EXCLUSIVE: Matthew Fowler Debuts Video for "Blankets"
Floridian folkie Matthew Fowler is debuting the video for his new single, "Blankets," at AcousticGuitar.com.
We caught up with the 19-year-old at his home in Orlando, to discuss his new album, Beginning (Missing Piece).
The first line in "Blankets" is "I can’t wait to leave this place." Does that mean Orlando, Florida, specifically? What was it like growing up there?
I kind of hated growing up in Orlando. I always wished I was somewhere more exciting, maybe a big city somewhere. But getting older, I've grown to love the town. I have great friends here, my family is here, and I know all the little nooks and crannies. But that it also makes me more aware of what else is out there. When I sing "I can't wait to leave this place...", I'm coming from the literal sense of just leaving Orlando and exploring the country. At the time of writing the song, I hadn't really done any touring and I just physically couldn't wait to get out there and play in different cities. But it was also more of a commentary of where I was in music at the time. "Beginning" is my first album, my first recordings, my first attempt to make a go at it. So I couldn't wait to move on from the stagnation I found from not having any music available for people to actually listen to, apart from hearing me live. I felt that the progress I was making was negligible because, in my mind, I wasn't "official" yet. So that line, and really the rest of the song, deals with that relief and excitement about finally getting out there and going for it!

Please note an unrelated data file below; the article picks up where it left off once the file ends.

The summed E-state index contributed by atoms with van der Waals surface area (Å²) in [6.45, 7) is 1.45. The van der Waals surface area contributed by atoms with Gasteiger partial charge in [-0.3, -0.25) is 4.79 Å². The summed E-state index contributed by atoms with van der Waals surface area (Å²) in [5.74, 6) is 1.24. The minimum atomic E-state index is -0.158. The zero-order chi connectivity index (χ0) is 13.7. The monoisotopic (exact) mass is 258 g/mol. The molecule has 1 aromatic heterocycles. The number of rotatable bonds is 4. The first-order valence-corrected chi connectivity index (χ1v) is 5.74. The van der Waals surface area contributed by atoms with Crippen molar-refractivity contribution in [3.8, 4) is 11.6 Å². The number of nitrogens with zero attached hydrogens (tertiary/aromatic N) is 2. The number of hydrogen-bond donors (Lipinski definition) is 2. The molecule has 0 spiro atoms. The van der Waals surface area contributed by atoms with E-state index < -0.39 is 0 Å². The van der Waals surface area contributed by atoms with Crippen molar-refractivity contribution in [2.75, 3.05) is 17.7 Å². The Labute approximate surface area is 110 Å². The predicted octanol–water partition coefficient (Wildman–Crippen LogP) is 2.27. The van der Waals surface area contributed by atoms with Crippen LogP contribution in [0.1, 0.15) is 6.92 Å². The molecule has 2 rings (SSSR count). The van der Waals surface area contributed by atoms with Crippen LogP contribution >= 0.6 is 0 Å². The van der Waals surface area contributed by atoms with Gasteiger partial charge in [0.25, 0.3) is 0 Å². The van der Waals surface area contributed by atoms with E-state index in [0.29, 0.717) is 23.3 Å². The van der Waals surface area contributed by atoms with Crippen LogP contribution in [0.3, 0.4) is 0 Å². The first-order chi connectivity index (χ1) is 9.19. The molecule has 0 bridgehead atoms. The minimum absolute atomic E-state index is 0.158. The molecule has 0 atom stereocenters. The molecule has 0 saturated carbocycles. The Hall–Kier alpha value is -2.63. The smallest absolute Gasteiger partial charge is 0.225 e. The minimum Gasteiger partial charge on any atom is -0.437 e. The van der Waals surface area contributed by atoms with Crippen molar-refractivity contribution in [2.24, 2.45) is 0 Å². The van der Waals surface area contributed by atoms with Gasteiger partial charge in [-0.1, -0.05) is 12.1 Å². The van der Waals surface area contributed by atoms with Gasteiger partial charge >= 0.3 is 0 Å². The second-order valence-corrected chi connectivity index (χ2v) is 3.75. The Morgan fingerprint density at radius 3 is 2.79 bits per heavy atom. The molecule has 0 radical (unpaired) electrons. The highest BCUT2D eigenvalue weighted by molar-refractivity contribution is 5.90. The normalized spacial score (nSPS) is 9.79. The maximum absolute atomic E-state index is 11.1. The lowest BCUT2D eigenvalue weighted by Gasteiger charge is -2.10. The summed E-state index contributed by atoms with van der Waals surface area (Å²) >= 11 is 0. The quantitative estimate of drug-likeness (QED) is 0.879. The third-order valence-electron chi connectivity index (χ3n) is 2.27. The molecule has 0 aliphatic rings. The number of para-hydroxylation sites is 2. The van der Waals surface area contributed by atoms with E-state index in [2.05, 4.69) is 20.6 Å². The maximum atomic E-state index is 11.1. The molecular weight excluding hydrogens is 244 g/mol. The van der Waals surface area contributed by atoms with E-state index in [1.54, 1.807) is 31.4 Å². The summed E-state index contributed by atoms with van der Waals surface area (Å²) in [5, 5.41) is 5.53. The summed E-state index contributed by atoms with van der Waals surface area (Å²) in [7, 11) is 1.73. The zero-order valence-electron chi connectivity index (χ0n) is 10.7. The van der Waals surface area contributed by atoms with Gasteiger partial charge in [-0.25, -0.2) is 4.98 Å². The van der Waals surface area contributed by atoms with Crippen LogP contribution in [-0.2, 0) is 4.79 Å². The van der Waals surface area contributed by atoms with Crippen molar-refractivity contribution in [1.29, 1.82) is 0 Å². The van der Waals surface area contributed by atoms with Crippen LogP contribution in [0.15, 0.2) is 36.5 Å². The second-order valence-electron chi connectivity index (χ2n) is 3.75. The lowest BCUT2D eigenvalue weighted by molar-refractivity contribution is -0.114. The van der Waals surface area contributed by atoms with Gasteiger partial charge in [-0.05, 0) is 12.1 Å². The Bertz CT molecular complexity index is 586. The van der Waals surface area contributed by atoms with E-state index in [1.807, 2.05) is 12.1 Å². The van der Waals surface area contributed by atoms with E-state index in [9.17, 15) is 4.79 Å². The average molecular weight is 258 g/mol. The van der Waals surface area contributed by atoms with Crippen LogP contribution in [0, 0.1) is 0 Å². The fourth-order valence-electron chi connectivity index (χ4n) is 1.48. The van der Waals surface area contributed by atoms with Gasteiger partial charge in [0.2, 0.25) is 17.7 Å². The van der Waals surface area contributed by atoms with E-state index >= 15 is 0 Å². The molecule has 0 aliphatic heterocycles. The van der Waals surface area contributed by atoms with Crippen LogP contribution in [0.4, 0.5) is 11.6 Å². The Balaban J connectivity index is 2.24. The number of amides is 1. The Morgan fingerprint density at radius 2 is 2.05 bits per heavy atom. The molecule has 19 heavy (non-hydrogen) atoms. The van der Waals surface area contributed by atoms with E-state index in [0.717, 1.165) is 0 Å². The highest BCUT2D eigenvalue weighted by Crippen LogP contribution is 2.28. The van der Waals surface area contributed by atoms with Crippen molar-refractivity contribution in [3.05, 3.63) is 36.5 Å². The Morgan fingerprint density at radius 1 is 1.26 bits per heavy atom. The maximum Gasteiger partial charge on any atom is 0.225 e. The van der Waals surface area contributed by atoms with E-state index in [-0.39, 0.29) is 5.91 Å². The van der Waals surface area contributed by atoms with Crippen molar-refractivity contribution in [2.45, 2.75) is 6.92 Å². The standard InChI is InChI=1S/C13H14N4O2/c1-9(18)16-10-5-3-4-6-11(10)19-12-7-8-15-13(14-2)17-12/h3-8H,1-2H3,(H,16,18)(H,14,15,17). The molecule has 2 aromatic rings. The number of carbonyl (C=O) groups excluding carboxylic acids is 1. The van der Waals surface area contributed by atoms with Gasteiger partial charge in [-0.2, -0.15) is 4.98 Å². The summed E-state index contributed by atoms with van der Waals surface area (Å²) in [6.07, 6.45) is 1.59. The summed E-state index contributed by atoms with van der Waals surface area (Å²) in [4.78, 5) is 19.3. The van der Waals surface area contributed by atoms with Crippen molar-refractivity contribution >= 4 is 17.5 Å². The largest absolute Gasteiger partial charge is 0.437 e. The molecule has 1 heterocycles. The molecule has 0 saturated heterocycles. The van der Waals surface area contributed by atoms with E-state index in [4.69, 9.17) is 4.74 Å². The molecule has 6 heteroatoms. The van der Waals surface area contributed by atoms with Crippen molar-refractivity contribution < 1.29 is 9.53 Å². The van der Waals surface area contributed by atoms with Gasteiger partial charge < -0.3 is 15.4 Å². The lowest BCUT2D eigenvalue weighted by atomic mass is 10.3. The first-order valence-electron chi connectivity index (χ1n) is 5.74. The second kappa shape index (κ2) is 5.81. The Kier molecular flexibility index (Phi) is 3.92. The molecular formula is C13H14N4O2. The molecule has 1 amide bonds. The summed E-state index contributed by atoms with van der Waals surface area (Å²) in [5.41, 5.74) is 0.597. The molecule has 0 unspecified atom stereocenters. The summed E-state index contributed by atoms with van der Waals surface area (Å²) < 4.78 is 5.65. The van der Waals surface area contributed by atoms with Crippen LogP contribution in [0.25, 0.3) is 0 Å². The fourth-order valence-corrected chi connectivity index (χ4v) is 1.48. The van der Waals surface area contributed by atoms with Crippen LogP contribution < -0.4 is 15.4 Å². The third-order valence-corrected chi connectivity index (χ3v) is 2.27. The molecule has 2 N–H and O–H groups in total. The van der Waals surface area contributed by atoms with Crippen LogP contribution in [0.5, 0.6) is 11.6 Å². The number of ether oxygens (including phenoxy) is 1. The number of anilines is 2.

You recorded the album in the kitchen of your parents' home. Were they always supportive of your decision to become a musician?
A:Honestly, I got really lucky. My parents are extremely supportive. I think it's because I never made music a casual thing, I was always pretty serious about playing and performing, and they could see that. I mean, in the throws of recording and having equipment and coffee cups everywhere, I put them through a lot more then they bargained for. And my parents do spend some time worrying about me and what this is going to be like in the long run, but I know they just want the best for me. Now, more then ever, they are really excited about the progress I've made and are 100% behind me; for which I'm extremely thankful. And yes, I'm totally scoring some mom points for this.
What kind of guitar do you play in the video?
The guitar I play in the video is a Yamaha FX335. It's the same guitar I recorded with on the album, and the same guitar I play out with live. It was the first guitar I ever got, my parents bought it for me for my 14th birthday. I've just played it so long that I know exactly how to get the sounds I want out of it.
Stylistically, who are your biggest influences.
My favorite musician is Glen Hansard. I think his approach to music is extraordinary, just extremely expressive and passionate. That's something I have definitely been influenced by, and something I've tried to emulate in my own style as often as I can. That generation of singer/songwriters was what I listened to when I was really getting into music and playing. Glen Hansard, Damien Rice, Ray LaMontagne, and Ryan Adams led to Van Morrison, Bob Dylan, Leonard Cohen, and Nick Drake, which led to everything else in-between. There are so many opportunities to hear new music these days that it's hard not to soak up ideas from all across the board, not even necessarily in the same genre.
Overall, how would describe the process of making your first record?
Making Beginning was the first experience I had with recording. It was essentially recorded live with borrowed equipment and is extremely homemade, very impromptu, and one of the most gratifying experiences I've had. It was definitely a labor of love, and I basically taught myself quite a bit about mixing and recording by trial and error - take after take. But I'm really glad I did it that way because I had complete control over its successes and failures; something that was very important to me. I'm a big proponent of putting into something as much as you want to get out of it.